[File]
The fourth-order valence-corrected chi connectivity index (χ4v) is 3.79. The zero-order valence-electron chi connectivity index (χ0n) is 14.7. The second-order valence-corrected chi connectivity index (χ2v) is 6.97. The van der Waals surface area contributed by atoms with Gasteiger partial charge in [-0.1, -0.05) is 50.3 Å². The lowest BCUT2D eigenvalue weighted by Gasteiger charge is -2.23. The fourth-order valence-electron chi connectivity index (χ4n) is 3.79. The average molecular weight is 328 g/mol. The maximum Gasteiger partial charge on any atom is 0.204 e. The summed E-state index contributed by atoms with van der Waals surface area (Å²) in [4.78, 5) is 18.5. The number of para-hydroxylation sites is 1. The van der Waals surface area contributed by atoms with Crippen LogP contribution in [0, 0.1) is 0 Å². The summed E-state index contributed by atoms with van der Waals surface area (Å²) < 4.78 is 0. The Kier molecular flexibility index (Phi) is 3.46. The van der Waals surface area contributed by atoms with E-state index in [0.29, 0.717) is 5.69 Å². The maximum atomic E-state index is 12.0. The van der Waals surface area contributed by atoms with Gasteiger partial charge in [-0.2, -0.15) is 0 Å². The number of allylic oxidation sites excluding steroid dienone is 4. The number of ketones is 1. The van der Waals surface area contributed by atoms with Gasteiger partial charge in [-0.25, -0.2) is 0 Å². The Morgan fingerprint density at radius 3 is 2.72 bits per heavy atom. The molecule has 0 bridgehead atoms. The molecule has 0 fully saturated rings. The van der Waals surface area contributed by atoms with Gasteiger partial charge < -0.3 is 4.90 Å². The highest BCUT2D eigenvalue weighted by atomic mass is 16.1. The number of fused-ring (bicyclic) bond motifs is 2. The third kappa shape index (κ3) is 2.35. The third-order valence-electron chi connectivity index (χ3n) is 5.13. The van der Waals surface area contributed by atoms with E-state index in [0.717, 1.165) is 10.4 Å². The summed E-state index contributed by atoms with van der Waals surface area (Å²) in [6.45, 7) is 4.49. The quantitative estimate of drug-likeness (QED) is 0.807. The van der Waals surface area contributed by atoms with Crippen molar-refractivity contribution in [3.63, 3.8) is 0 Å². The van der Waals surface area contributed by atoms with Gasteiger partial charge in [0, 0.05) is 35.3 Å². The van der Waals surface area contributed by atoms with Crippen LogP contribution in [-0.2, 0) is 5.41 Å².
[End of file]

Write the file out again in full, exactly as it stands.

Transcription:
The fourth-order valence-corrected chi connectivity index (χ4v) is 3.79. The zero-order valence-electron chi connectivity index (χ0n) is 14.7. The second-order valence-corrected chi connectivity index (χ2v) is 6.97. The van der Waals surface area contributed by atoms with Gasteiger partial charge in [-0.1, -0.05) is 50.3 Å². The lowest BCUT2D eigenvalue weighted by Gasteiger charge is -2.23. The fourth-order valence-electron chi connectivity index (χ4n) is 3.79. The average molecular weight is 328 g/mol. The maximum Gasteiger partial charge on any atom is 0.204 e. The summed E-state index contributed by atoms with van der Waals surface area (Å²) in [4.78, 5) is 18.5. The number of para-hydroxylation sites is 1. The van der Waals surface area contributed by atoms with Crippen LogP contribution in [0, 0.1) is 0 Å². The summed E-state index contributed by atoms with van der Waals surface area (Å²) < 4.78 is 0. The Kier molecular flexibility index (Phi) is 3.46. The van der Waals surface area contributed by atoms with E-state index in [0.29, 0.717) is 5.69 Å². The maximum atomic E-state index is 12.0. The van der Waals surface area contributed by atoms with Gasteiger partial charge in [-0.2, -0.15) is 0 Å². The number of allylic oxidation sites excluding steroid dienone is 4. The number of ketones is 1. The van der Waals surface area contributed by atoms with Gasteiger partial charge in [-0.25, -0.2) is 0 Å². The Morgan fingerprint density at radius 3 is 2.72 bits per heavy atom. The molecule has 0 bridgehead atoms. The molecule has 0 fully saturated rings. The van der Waals surface area contributed by atoms with Gasteiger partial charge < -0.3 is 4.90 Å². The highest BCUT2D eigenvalue weighted by atomic mass is 16.1. The number of fused-ring (bicyclic) bond motifs is 2. The third kappa shape index (κ3) is 2.35. The third-order valence-electron chi connectivity index (χ3n) is 5.13. The van der Waals surface area contributed by atoms with E-state index in [0.717, 1.165) is 10.4 Å². The summed E-state index contributed by atoms with van der Waals surface area (Å²) in [6.45, 7) is 4.49. The quantitative estimate of drug-likeness (QED) is 0.807. The van der Waals surface area contributed by atoms with Crippen molar-refractivity contribution in [3.63, 3.8) is 0 Å². The van der Waals surface area contributed by atoms with Gasteiger partial charge in [0, 0.05) is 35.3 Å². The van der Waals surface area contributed by atoms with Crippen LogP contribution in [-0.2, 0) is 5.41 Å².